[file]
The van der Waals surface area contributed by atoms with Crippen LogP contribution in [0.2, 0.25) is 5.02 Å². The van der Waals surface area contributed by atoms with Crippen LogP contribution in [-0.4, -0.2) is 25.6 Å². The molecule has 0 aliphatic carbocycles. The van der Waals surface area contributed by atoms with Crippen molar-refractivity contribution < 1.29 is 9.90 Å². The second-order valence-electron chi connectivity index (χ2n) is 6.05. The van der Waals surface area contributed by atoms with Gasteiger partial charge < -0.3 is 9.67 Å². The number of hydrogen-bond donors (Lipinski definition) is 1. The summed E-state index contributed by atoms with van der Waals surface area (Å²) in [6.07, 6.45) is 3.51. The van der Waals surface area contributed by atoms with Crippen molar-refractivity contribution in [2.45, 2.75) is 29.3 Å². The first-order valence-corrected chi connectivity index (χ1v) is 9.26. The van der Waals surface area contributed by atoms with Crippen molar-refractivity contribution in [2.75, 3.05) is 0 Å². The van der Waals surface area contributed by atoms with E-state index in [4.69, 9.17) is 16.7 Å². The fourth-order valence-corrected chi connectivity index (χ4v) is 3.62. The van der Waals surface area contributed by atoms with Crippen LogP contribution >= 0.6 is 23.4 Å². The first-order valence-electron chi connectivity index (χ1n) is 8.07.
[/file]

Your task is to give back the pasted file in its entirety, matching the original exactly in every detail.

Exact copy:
The van der Waals surface area contributed by atoms with Crippen LogP contribution in [0.2, 0.25) is 5.02 Å². The van der Waals surface area contributed by atoms with Crippen LogP contribution in [-0.4, -0.2) is 25.6 Å². The molecule has 0 aliphatic carbocycles. The van der Waals surface area contributed by atoms with Crippen molar-refractivity contribution < 1.29 is 9.90 Å². The second-order valence-electron chi connectivity index (χ2n) is 6.05. The van der Waals surface area contributed by atoms with Gasteiger partial charge < -0.3 is 9.67 Å². The number of hydrogen-bond donors (Lipinski definition) is 1. The summed E-state index contributed by atoms with van der Waals surface area (Å²) in [6.07, 6.45) is 3.51. The van der Waals surface area contributed by atoms with Crippen molar-refractivity contribution in [2.45, 2.75) is 29.3 Å². The first-order valence-corrected chi connectivity index (χ1v) is 9.26. The van der Waals surface area contributed by atoms with Crippen molar-refractivity contribution in [2.75, 3.05) is 0 Å². The van der Waals surface area contributed by atoms with E-state index in [4.69, 9.17) is 16.7 Å². The fourth-order valence-corrected chi connectivity index (χ4v) is 3.62. The van der Waals surface area contributed by atoms with Crippen LogP contribution >= 0.6 is 23.4 Å². The first-order valence-electron chi connectivity index (χ1n) is 8.07.